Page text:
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    Default Re: What laptop should a casual mathematician get?

    Quote Originally Posted by wumpus View Post
    So to put it simply, the more GHz the machine has the faster it will run TeX (and it if it has two speeds listed, the higher one is the important one for TeX). Adding cores might help other things, but not TeX.
    More cores might mean you can render more than one document at the same time using two or more instances of TeX, though...depends what sort of workload you have as to whether that would actually be useful or not; from the sounds of it the OP just renders a single monster document every now and again, so that capability wouldn't help him much.

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    Default Re: What laptop should a casual mathematician get?

    The VAIO brand is being sold off, but Sony has pledged that support will continue for the warranty periods. Right now, the Sony VAIO line has some of the best values in notebooks with 1920 x 1080 screens. The VAIO SVF14322CXB, for instance, has an excellent screen and respectable battery life.

    For me, a nice screen, good battery life and reasonable other specs are what I look for in mobile computing devices.

    You don't seem the Linux type, or else I'd recommend something from System 76. However, I'll leave this here for anyone reading this thread who isn't averse to using Linux as a primary OS, since System 76 has excellent prices on systems with very nice specs.
    Quote Originally Posted by Harnel View Post
    where is the atropal? and does it have a listed LA?

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    Default Re: What laptop should a casual mathematician get?

    Something with a fast CPU and a very large quantity of cheap RAM will be very helpful. The video card usually won't make any difference. The RAM might not be as critical as the CPU, but you don't even need to have fast expensive RAM. You just need plenty to hold all that you need. At the very least 8 GB, if not more. Since it can be cheap it doesn't hurt to get extra.

    Though you do have to consider how many minutes you're saving vs the cost and strike some sort of balance. Spending hundreds more to save only a few more minutes a week might not be worth it.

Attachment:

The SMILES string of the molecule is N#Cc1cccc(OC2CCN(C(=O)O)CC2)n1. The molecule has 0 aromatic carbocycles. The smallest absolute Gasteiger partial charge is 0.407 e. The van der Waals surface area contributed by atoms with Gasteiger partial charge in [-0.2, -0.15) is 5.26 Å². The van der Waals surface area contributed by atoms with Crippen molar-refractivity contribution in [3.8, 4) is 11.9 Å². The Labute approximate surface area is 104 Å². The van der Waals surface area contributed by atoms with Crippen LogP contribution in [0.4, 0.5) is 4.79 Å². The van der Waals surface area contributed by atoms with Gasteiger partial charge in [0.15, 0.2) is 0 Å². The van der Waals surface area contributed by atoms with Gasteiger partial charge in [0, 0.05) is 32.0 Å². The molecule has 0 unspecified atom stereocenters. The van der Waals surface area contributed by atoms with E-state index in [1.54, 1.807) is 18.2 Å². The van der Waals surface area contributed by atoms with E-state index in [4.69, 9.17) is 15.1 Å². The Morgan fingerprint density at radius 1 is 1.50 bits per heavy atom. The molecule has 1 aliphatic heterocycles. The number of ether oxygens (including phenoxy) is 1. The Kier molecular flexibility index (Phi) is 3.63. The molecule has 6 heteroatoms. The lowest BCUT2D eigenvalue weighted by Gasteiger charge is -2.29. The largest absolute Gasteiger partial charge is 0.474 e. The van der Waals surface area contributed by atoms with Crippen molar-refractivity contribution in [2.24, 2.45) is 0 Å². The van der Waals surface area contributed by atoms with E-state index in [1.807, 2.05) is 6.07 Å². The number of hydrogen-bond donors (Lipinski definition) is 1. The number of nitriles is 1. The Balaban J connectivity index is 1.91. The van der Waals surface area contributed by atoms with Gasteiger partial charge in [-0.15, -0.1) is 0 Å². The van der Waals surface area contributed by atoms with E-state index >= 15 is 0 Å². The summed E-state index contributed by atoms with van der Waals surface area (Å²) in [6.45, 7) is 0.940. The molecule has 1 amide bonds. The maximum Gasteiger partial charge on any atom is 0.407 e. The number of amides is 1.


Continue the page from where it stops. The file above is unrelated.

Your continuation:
A distant third for performance would be to consider a solid state flash drive (SSD). You would put all your common used and processor intensive stuff on it. Like Windows and Latex. And all your other stuff on a regular hard drive because SSDs tend to have low capacity. Like movies and music. And large games or other programs that take several GB that you don't use very often.

    The reason is behind the RAM and SSD is because reading and writing from a hard drive is super, super slow. Even slow RAM is an order of magnitude better. So your first option is to get a lot of RAM to prevent hard drive read/write as much as possible on large files. So that the only reading/writing is one time or a small number of times into RAM, and then all your data reshuffling as you create the PDF goes back and forth inside the RAM and not to and from the hard drive. Your second option is to get an ultra fast hard drive, an SSD. Ultra fast relative to other hard drives anyway, still slow compared to RAM. Even if the CPU is uber fast, you might have to wait for data to load. So you need to make sure neither processing nor data transfer is the bottleneck and get both.
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    Default Re: What laptop should a casual mathematician get?

    Quote Originally Posted by ericgrau View Post
    A distant third for performance would be to consider a solid state flash drive (SSD). You would put all your common used and processor intensive stuff on it. Like Windows and Latex. And all your other stuff on a regular hard drive because SSDs tend to have low capacity. Like movies and music. And large games or other programs that take several GB that you don't use very often.
    He's talking about laptops here. Very few laptops have more than one hard drive, and the ones that do are usually extremely bulky and very expensive.

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    Default Re: What laptop should a casual mathematician get?

    You can buy an SSD after the fact, and I think they are small enough (physically) to go in a laptop or at least plug in to one. Or if you don't need much software the SSD can become your only drive. A friend had one on his laptop, though I'm not sure of the specifics or if it was the only drive.